I see no need for fuses or circuit breakers here since there are no dangerous sources of high current, but be aware that the wind turbine could produce dangerous voltages if allowed to run without a load.  This is partly why it’s a good plan to have a trip relay.

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7 Responses to 48-volt heating controller

  1. Albert Wilson says:

    Hugh
    I have at last completed your 3.6 wind Turbine with 48 v windings and its working but am wondering how to get the best out of it – just playing around with it at moment – have connected a brake switch and also rectifiers and also connected 24 v battery and a computer UPS box 24v which is acting as an inverter to provide 220 v. I have no charge controller at present so have turbine off most of time.Wind conditions generally would not be great where i live in Tipperary Ireland
    My feeling at present is that i would like to use the turbine without batteries and have it connected to an immersion water heater and wonder would you recommend the above LDR option in my situation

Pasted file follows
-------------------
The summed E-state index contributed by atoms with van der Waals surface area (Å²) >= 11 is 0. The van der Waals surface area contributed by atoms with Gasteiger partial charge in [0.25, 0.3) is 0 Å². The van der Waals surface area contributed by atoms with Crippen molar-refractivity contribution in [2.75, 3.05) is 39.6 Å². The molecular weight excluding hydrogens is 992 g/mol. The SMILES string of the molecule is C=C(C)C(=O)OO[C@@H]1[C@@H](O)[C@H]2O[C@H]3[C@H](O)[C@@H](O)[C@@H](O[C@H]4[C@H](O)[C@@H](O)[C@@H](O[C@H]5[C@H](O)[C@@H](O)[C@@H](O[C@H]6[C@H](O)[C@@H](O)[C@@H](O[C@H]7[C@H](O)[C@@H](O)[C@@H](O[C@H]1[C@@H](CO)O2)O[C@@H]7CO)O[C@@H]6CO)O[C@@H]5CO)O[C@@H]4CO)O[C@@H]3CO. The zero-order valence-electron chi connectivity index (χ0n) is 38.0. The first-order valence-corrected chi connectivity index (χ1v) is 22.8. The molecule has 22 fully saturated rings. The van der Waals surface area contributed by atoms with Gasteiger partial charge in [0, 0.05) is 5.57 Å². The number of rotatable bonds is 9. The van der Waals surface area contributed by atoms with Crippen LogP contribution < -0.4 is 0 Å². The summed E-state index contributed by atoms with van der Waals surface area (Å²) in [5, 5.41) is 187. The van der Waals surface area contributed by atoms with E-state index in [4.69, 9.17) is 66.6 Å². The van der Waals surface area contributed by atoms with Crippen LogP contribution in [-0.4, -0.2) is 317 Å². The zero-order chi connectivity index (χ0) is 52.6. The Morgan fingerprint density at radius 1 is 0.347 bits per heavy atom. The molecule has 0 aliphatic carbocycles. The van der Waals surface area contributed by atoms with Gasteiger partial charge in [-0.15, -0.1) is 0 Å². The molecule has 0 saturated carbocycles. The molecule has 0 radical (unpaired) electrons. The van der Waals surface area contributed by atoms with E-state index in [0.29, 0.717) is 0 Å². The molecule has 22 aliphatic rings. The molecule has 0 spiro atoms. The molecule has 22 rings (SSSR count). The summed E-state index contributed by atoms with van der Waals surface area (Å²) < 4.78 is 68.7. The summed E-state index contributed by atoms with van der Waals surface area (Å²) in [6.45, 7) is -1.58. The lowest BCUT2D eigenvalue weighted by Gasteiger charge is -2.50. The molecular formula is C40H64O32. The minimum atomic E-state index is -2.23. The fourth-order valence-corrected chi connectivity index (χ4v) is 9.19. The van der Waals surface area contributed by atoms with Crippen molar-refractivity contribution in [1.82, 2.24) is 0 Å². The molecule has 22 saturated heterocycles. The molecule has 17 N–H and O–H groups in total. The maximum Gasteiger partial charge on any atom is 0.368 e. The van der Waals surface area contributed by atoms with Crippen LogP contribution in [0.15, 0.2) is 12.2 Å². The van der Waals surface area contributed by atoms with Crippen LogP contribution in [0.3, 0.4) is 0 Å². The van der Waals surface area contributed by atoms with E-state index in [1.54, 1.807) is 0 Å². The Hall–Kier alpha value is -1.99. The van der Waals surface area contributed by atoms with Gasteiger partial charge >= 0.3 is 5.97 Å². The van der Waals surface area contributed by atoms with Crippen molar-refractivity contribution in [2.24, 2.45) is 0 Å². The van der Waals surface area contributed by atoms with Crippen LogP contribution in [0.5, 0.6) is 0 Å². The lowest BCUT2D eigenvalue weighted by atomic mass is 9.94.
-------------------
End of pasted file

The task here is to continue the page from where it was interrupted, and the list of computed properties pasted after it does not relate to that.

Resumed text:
Would appreciate your advice
    Kind Regards
    Albert Wilson

    • admin says:

      Hi Albert,

      Yes this will be a suitable circuit for you, although you might need to enhance it for the large turbine. If windspeeds are low thought you can probably get away with the circuit as shown and it will rarely trip. There are also some other heating control circuits that I have built described here http://scoraigwind.com/circuits/index.htm

      If you are using an immersion heater then the thermostat is an issue. I’d recommend a system where a thermostat is used to operate a pump that removes heat from the tank into heating the house and then a safety stat that operates a shut down of the turbine maybe via the trip circuit or a direct short circuit relay.

      The circuit above can also be used with a grid connected inverter although the inverter settings would need to be at a voltage below the operation of the heater and so you might not get so much power as you would with a wider voltage range.